Any student of communications worth his or her salt will have studied the infamous Nixon-Kennedy Presidential debates of 1960. Why? Because they were the first ever televised presidential debates, and they marked an inflection point in American politics, where hearts and minds were not won merely by talented rhetoricians and charming radio personalities, but increasingly by physical appearances and a demonstrated ease in front of a camera.
As the story goes, Nixon was ugly and evil looking normally, but on the date of the first of the four debates he would have with Kennedy, his physical appearance was worse than usual: “Nixon had seriously injured his knee and spent two weeks in the hospital. By the time of the first debate he was still twenty pounds underweight, his pallor still poor. He arrived at the debate in an ill-fitting shirt, and refused make-up to improve his color and lighten his perpetual ‘5:00 o’clock shadow.’” I think we can all imagine.
However, Kennedy’s appearance was another story, “Kennedy, by contrast, had spent early September campaigning in California. He was tan and confident and well-rested. ‘I had never seen him looking so fit,’ Nixon later wrote.”
Whether Kennedy’s handlers were much more prophetic about the impact of TV, or whether Kennedy just lucked out, we may never know. What we do know is that Kennedy’s appearance on TV during that debate changed the path of American politics forever. A majority of Americans who listened to the debate solely via radio pronounced Nixon the winner. A majority of the over 70 million who watched the televised debate pronounced Kennedy the easy winner.
Are you beginning to see why this appeals to comms geeks? The suggestion that a newly introduced medium could so profoundly impact the perspectives of so many people in the context of a very high stakes popularity contest was tantalizing. It remains tantalizing today.
Fast forward 51 years to Obama conducting a Townhall meeting streaming on Facebook, and to GOP Presidential candidates using Twitter and Facebook metrics to potentially supplant traditionally collected polling information.
What would happen if you could use Twitter, Facebook or good old Google Analytics to accurately predict the outcome of the 2010 Presidential Election? Some growing social media analytics companies such as Likester are doing just that by measuring the uptick in popularity of pages and social networking presences. In fact, Likester accurately predicted this year’s American Idol winner way back in April.
But how scientific is this data, and what exactly is being measured? As Mashable reports, Likester mostly measures popularity and predicts winners based on the aggregation of “likes” on Facebook in concert with high-profile events. For the GOP debate, “The stand-out frontrunner was Mitt Romney, who ended the night with the greatest number of new Facebook Likes and the greatest overall Likes on his Page.” As we can see, Likester basically began the ticker right when the debate began and distinguished between unique “likes,” or “likes” that occurred after the debate had started, from overall likes. In the end Romney had 19,658 unique or new “likes” during the debate, resulting in 955,748 total “likes,” representing a 2.06% increase in overall “likes” during and directly following the televised debate.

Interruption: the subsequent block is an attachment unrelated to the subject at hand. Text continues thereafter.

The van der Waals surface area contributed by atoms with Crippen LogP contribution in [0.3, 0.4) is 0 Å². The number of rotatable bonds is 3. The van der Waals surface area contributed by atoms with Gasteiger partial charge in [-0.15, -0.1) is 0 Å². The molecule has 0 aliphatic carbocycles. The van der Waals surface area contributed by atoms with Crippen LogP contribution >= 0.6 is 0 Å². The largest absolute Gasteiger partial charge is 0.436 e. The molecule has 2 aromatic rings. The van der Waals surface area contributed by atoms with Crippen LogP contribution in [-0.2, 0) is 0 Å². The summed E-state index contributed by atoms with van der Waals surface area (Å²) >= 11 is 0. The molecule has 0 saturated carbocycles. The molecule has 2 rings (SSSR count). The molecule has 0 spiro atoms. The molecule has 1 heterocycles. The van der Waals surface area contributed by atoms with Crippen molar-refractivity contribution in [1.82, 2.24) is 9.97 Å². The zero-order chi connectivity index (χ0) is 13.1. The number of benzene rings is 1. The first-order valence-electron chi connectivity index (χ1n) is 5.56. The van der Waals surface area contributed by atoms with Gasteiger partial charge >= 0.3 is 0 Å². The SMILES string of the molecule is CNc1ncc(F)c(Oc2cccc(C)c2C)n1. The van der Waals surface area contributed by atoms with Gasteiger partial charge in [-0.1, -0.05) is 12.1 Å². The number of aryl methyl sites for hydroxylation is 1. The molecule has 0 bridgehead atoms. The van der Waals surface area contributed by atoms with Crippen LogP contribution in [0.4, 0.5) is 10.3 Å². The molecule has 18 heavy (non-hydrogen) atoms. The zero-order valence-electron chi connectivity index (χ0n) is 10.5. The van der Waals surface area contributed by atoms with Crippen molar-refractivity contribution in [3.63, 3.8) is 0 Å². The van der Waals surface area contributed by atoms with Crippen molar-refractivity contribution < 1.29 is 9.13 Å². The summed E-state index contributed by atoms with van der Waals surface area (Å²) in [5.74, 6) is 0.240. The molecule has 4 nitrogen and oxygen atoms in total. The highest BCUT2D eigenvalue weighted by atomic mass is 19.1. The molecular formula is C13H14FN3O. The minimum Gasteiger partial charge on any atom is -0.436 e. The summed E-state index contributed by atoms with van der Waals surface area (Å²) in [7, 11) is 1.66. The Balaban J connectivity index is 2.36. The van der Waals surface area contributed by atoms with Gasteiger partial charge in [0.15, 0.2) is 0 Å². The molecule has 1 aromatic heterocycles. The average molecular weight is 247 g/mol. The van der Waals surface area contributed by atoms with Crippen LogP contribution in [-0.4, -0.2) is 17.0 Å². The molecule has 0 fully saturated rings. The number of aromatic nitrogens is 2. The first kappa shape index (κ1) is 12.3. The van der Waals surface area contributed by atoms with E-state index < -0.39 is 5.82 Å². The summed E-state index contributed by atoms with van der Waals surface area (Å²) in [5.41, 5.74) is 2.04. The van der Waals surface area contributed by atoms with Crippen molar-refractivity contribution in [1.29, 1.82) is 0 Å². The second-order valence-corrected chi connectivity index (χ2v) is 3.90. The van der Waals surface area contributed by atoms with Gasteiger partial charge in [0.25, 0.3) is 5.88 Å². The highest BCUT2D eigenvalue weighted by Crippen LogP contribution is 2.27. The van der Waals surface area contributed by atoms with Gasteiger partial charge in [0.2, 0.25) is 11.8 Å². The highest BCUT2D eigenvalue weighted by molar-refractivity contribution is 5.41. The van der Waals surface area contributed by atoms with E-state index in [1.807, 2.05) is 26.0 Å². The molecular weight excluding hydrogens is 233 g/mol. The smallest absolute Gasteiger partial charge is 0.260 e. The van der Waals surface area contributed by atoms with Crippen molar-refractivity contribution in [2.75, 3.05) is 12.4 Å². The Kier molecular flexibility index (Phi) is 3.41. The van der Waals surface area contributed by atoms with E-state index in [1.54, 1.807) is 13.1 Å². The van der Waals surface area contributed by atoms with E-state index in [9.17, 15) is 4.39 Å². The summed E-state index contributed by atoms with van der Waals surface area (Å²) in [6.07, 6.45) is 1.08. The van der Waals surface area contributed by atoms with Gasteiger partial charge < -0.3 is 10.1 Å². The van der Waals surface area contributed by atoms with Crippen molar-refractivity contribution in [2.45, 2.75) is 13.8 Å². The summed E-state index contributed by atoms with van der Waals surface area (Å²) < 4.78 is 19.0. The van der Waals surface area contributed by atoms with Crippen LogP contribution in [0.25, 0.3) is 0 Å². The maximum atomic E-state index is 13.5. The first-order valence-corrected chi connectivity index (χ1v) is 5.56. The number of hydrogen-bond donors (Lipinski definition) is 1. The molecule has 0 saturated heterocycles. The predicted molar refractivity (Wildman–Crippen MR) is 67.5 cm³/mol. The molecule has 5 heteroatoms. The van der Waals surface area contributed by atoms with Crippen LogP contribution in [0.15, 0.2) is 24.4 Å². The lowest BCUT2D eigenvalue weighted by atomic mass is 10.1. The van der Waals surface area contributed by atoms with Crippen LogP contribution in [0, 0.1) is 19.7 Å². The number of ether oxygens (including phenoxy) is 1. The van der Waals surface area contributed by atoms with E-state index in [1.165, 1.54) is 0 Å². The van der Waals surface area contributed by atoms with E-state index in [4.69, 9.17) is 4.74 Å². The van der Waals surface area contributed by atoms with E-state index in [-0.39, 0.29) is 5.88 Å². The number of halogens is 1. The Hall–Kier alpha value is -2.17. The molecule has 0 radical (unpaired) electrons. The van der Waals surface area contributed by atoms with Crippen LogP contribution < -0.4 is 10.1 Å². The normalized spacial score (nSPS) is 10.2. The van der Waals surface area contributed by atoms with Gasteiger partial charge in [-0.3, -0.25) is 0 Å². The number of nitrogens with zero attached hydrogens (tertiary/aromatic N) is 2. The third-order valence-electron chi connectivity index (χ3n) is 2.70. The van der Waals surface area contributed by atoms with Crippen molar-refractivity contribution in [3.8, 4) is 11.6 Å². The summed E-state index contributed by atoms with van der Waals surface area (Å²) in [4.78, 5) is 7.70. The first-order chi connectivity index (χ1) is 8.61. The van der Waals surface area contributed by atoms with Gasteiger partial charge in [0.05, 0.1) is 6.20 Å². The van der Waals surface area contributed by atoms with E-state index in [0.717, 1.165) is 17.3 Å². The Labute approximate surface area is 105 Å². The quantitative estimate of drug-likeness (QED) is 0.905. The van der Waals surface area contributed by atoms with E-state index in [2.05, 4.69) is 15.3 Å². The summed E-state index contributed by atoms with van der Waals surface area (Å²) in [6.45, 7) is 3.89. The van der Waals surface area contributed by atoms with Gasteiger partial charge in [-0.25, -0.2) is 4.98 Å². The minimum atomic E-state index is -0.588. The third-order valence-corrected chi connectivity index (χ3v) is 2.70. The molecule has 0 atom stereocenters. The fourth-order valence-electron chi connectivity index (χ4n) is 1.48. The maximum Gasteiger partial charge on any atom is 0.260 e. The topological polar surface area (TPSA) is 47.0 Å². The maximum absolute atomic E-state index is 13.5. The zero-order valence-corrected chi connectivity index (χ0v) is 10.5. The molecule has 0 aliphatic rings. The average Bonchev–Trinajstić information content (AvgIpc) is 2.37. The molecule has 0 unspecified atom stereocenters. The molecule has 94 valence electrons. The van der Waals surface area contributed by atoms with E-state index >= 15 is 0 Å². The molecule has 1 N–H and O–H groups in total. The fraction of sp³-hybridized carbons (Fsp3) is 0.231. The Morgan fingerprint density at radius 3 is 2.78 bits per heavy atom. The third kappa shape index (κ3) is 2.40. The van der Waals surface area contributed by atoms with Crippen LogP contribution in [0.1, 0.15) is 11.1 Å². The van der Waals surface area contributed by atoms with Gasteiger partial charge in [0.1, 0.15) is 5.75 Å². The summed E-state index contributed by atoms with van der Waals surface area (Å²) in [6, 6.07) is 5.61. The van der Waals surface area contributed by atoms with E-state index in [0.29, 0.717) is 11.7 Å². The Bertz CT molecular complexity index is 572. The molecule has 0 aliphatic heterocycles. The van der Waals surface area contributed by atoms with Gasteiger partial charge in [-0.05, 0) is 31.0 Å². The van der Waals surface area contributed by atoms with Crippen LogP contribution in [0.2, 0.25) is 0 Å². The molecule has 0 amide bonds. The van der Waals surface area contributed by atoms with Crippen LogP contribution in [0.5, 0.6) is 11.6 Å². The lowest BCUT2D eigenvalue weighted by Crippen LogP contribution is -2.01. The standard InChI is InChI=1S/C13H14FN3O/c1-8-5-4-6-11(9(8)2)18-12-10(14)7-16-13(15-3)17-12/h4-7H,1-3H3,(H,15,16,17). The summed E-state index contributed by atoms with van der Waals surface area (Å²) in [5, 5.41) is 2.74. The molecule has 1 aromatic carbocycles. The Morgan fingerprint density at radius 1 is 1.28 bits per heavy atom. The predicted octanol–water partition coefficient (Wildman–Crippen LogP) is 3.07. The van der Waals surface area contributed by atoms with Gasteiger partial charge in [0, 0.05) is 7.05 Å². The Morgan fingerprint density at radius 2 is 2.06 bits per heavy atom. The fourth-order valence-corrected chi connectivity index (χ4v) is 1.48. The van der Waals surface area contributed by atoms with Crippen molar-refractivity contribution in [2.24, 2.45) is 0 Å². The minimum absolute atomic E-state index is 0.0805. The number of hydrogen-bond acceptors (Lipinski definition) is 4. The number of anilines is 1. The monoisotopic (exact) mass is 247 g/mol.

Likester reported, “Michelle Bachmann ranked second in the number of new Likes on her Facebook Page.” In numbers that came out to 9,232 unique or new “likes,” 326,225 total, representing a 2.75% increase.
Naturally, AdWeek threw their two cents into the discussion, arguing:
“Polling has always been an important element to any electoral bid, but now a new type of impromptu assessment is coming to the fore. Third parties, such as analytics startup Likester, are carving out a space for themselves by processing data that is instantaneously available.”
I’ll give you instantaneously available, but, again, how scientific is this? After all, no one seems to be taking into account what I would call the “hipster correlate.” The hipster correlate is the number of Facebook users who would have “liked” a Romney or Bachmann or Ron Paul page in a stab at some hipster-ish irony, thus proving to those who check their Facebook page or read their status updates their outstanding skills of irony in becoming a fan of a Tea Partier web page, etc. If we’re really doing statistical regressions here, what’s the margin of error here, Likester?
Additionally, how closely can we attach the fidelity of someone who “likes” a Facebook page to a living, breathing politician? On my Facebook page I think I have “liked” mayonnaise, but if there were to be a vote between mayo and ketchup to determine which condiment would become the new official condiment of the U.S., would I necessarily vote mayo? That’s actually kind of a crap analogy, but you get what I mean.
Before we are forced to read more blogs and news articles (like this one!) pronouncing exit polls dead and Facebook and Twitter as the new polling media, I’d like to see a very solid research study conducted as to how closely becoming a fan of a political Facebook page correlates to Americans’ actual voting behavior. In other, more web-based marketing terms, what’s the voting conversion rate for political Facebook pages?
Has anyone seen anything like that?
In other words, please, social scientists and pollsters, show us whether yet another new medium is disrupting the way that Americans individually see and interact with their political candidates, and how that medium has begun to shape the way those political candidates are regarded by an American audience as a whole.